Speaker 1:

Yeah, and I think that's a good point. It's not realistic for most amateur golfers unless they have the time and they have the resources to to work on their games like those guys do, which we just don't. So you know, watching all of you is really a good education, especially with the swing speed and with the wedge play.

Speaker 2:

Oh for sure I know. Lex the other day said she's swings around one five. So I mean, that's pretty dang fast for a female. I'm probably one oh one. One oh two. I got it to it to 103 the other day, though, so maybe I'm going to get faster, but I'm always trying to chase down Lexi. But yeah, I think it's. I think a lot of men probably swing around that same you know, swing speed. It's just easier to relate to.

Speaker 1:

Yeah, absolutely so. What? What's kind of the average length out there these days for for LPGA Tour events? What are you guys playing at about? 65, 66, 67?

Speaker 2:

Probably 65. The majors obviously stretch it longer, but the average week is probably 65. That's pretty solid, Pretty good. Yeah, I have probably two par fives that are reachable. The other ones probably lay up some decent. You know a couple par threes that are decent and some that are shorter. So it's, it's a good mix, yeah.

Speaker 1:

Yeah, that's pretty good. I mean, that's about what men play, maybe a little less like the average. The average player yeah, yeah, that's what I'm going to be playing. I'm. I've got one more year for senior am golf. I'm going to be 50. Yeah, I got one more year, so that's what we're going to be playing.

Speaker 2:

I'm looking forward to that. There you go. I'm kind of over playing 7 000 yard golf courses. Kids out drive me by like 60. I went up to bay hill the other day and did a just a monday pro-am and I kept looking back like man.

Speaker 1:

Those t-boxes are really long yeah, that place is long too, yeah that rough.

Speaker 2:

I had a nine iron out of the rough and I think it went about 50 yards so so.

Speaker 1:

So, britney, what? What do you see? You know how do you see the lpga tour moving forward? Um, with everything that's going on in golf? Um, you know how. How do you see, do you see it moving more toward um a thing, or is it still going to be relative power artistry, things like that? Because on the men's side it's gosh darn. I mean, if you don't hit it 300 yards, it's almost like you can't even be competitive. Is that same phenomenon happening on the LPGA Tour, or not so much?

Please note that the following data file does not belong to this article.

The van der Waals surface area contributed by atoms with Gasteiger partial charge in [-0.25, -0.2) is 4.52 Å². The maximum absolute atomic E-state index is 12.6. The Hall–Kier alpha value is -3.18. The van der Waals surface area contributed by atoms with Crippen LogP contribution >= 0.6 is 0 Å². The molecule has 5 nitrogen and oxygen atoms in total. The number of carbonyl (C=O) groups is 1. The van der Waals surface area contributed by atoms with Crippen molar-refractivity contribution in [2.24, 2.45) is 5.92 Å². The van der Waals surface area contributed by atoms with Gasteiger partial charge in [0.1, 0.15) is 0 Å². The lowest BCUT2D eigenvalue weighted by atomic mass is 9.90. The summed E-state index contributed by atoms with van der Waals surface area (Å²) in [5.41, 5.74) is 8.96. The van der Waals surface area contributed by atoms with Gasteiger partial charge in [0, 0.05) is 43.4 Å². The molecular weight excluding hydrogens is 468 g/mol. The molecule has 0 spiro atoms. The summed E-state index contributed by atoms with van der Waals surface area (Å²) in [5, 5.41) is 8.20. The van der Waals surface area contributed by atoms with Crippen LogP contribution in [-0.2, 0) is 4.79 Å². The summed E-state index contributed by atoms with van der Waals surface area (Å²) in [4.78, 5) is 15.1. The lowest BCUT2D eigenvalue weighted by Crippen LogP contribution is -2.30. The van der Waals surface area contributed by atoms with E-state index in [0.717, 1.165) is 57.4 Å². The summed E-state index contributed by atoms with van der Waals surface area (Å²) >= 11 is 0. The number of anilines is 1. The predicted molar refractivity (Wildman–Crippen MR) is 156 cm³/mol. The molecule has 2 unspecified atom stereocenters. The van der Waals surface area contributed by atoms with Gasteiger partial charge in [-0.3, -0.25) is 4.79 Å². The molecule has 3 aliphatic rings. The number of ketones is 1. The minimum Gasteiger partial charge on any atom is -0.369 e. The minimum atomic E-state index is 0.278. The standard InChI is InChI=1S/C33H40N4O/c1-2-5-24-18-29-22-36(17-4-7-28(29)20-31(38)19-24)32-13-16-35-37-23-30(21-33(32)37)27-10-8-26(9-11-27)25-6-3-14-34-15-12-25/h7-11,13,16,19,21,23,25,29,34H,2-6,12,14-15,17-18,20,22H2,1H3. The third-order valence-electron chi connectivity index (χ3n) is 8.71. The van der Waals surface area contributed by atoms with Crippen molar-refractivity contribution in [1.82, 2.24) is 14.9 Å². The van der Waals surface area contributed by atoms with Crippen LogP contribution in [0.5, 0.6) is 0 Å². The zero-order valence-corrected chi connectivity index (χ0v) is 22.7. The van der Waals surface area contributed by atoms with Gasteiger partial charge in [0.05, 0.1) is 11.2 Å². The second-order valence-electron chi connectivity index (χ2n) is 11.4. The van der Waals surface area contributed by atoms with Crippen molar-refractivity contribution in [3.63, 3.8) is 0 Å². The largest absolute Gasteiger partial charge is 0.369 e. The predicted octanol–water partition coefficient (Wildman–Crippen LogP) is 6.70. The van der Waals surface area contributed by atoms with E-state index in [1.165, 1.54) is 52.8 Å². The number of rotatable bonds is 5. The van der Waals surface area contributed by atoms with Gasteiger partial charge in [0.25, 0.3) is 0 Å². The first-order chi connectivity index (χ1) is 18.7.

Speaker 2:

Not that I have realized or maybe paid attention to. I think it's more just kind of the artistry of you know driving it straight and then you know keeping it in play, not making too many mistakes. And I mean the girls' short games. I mean they get it up and down everywhere. Their putters are fantastic. I think it's more a short game skill on our tour still than I mean it's definitely since Anika, you know, started her workout. You know Tiger started working out, like there's definitely see Charlie Hall, lexi Thompson they're in the gym sometimes twice a day, every day. Wow, I mean, lydia Co posts a bunch of workout stuff and she's pretty tiny, so it's definitely in your, you know, workout. You know everyone's working out, but it's still not, you know, we're not overpowering golf courses, or, um, I think the average is still what like two 50, two 60, maybe off the tee, which is which is all you really need. So, um, yeah, it's definitely not as strong as the men, but definitely at most everybody works out these days.

Speaker 1:

Yeah, yeah, and it's just good anyway. I mean, it's just good for your body, it's good for your mental health, it's just good for everything. And the ball, the ball.